At release, critics negatively compared the port to its original arcade form, panning the audio-visuals and gameplay. On May 11, 1982, Electronic Games Magazine published its first bad review ever for an Atari video game, saying, "Considering the anticipation and considerable time the Atari designers had to work on it, it’s astonishing to see a home version of a classic arcade contest so devoid of what gave the original its charm". Video Magazine admitted it was "challenging, and there are a few visual pluses", before lamenting, "Unfortunately those who cannot evaluate Pac-Man through lover's eyes are likely to be disappointed". The premiere issue of Video Games Player from Fall 1982 called Pac-Man "just awful".[41] Electronic Games gave the game a rating of four out of ten.[42] Video Games Player magazine gave the graphics and sound its lowest rating of C, while giving the game an overall B− rating.[43] Electronic Fun with Computers & Games gave it an overall B− rating, with a C rating for graphics.[44]

In 1983, Creative Computing Video & Arcade Games reviewer Danny Goodman commented that the game fails as a replica of its arcade form: "Atari stated clearly in its description of the cartridge that Atari's Pac-Man 'differs slightly from the original'. That, perhaps, was an understatement." Conversely, he stated that such criticism was unfair because the hardware could not properly emulate the arcade game. Goodman further said that the port is a challenging maze game in its own right, and it would have been a success if fans had not expected to play a game closer to the original.[2] That year Phil Wiswell of Video Games criticized the game's poor graphics, mockingly referring to it as "Flickerman",[45] while Softline questioned why Atari opposed Pac-Man clones when the 2600 version was less like the original "than any of the pack of imitators".[46]

The game has remained poorly rated. Computer and Video Games magazine rated the game 57% in 1989.[47] Next Generation magazine editors in 1998 called it the "worst coin-op conversion of all time", and attributed the mass dissatisfaction to its poor quality.[19] In 2006, IGN's Craig Harris echoed similar statements and listed it as the worst arcade conversion, citing poor audio-visuals that did not resemble the original.[48] Another IGN editor, Levi Buchanan, described it as a "disastrous port", citing the color scheme and flickering ghosts.[49] Skyler Miller of AllGame said that although the game was only a passing resemblance to the original, it was charming despite its many differences and faults.[13]

Frye did not express regret over his part in Pac-Man's port and felt he made the best decisions he could at the time. However, Frye stated that he would have done things differently with a larger capacity ROM.[19] Video game industry researchers Nick Montfort and Ian Bogost attribute the poor reception to the technical differences between the 1977 Atari 2600 console and the 1980 arcade hardware used in Pac-Man cabinets. They further stated that the conversion is a lesson in maintaining the social and cultural context of the original source. Montfort and Bogost commented that players were disappointed with the flickering visual effect, which made the ghosts difficult to track and tired the players' eyes. The two further said that the effect diminishes the ghosts' personalities present in the arcade version.[20] Chris Kohler of Wired commented that the game was poorly received upon its release and in contemporary times because of the poor quality. However, he further described the game as an impressive technical achievement given its console's limitations.[50]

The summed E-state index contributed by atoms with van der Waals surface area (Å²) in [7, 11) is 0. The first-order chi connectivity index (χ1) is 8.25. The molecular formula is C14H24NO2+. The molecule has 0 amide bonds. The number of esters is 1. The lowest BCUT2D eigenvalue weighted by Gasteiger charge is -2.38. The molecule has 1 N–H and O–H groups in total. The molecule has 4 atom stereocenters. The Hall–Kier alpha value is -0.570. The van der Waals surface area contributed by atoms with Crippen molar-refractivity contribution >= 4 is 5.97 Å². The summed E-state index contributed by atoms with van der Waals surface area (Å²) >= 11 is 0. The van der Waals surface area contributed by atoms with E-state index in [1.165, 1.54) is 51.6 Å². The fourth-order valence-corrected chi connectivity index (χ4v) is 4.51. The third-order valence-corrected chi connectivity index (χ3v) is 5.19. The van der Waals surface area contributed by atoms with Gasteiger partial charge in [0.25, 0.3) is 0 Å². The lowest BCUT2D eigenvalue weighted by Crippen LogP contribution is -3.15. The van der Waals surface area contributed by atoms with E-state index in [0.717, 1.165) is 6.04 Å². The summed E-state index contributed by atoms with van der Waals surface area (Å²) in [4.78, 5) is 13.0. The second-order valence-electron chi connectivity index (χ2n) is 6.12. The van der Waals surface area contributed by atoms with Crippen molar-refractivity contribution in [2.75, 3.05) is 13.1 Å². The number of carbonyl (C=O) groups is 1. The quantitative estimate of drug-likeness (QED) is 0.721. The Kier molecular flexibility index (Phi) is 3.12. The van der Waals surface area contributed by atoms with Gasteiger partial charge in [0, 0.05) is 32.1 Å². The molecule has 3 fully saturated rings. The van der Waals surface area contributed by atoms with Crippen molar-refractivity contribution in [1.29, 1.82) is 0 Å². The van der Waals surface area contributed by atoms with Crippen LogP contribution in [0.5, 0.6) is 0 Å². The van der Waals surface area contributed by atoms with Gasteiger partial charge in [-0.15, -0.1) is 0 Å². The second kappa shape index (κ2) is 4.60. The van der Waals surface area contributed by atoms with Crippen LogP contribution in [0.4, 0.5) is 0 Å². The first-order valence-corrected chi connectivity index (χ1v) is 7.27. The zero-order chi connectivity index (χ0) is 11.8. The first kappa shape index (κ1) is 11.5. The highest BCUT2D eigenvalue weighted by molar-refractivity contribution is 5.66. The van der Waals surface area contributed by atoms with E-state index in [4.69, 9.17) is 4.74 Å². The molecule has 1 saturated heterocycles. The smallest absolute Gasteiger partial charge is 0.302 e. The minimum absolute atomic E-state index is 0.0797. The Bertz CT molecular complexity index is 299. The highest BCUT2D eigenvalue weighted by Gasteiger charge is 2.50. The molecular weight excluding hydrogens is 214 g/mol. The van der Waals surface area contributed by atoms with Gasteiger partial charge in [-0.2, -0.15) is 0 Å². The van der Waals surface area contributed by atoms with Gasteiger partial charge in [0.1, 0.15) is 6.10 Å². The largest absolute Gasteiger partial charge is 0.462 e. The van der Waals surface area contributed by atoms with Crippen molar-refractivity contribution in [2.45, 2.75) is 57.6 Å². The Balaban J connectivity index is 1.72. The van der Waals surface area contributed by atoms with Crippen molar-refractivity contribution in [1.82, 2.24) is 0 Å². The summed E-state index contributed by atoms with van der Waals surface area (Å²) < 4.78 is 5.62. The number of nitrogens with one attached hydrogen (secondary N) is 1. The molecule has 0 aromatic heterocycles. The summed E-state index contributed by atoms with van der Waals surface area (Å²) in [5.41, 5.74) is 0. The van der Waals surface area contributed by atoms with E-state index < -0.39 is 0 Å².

Impact and legacy


Initially, the excitement generated by Pac-Man's home release prompted retail stores to expand their inventory to sell video games. Drugstores began stocking video game cartridges, and toy retailers vied for new releases. Kmart and J. C. Penney competed against Sears to become the largest vendor of video games.[30] The game's release also led to an increase in sales of the Atari 2600 console.[51]

In retrospect, however, critics often cite Atari's Pac-Man as a major factor in the drop of consumer confidence in the company, which contributed to the video game crash of 1983. Bill Loguidice and Matt Barton of Gamasutra stated that the game's poor quality damaged the company's reputation.[26] Buchanan commented that it disappointed millions of fans and diminished confidence in Atari's games.[49][52] Former Next Generation editor-in-chief Neil West attributes his longtime skepticism of Atari's quality to the disappointment he had from buying the game as a child.[19] Calling the game the top video game disaster, Buchanan credits Pac-Man as a factor to the downfall of Atari and the industry in the 1980s.[52] Author Steven Kent also blames the game, along with Atari's E.T. the Extra-Terrestrial, for severely damaging the company's reputation and profitability.[53] Montfort and Bogost stated that the game's negative reception seeded mistrust in retailers, which was reinforced by later factors that culminated in the crash.[20]

On December 7, 1982, Atari owner Warner Communications announced that revenue forecasts for 1982 were cut from a 50% increase over 1981 to a 15% increase.[19][54] Immediately following the announcement, the company's stock value dropped by around 35%—from $54 to $35—amounting to a loss of $1.3 billion in the company's market valuation.[19][55] Warner admitted that Pac-Man's good sales despite poor quality made Atari overconfident about E.T. and Raiders of the Lost Ark, which did not sell well.[56] In 1983, the company decreased its workforce by 30% and lost $356 million.[53]

In late 1982, Atari ported Pac-Man to its new console, the Atari 5200. This version was a more accurate conversion of the original arcade game and was a launch title for the console, along with eleven other games.[53][57]

The port was followed by conversions of Pac-Man's arcade sequels, Ms. Pac-Man and Jr. Pac-Man, for the Atari 2600. These used 8 KB ROM cartridges instead of Pac-Man's 4 KB and dispensed with two-player games. They were better received than Atari's first Pac-Man title[26] and addressed many critics' complaints of Pac-Man.[20]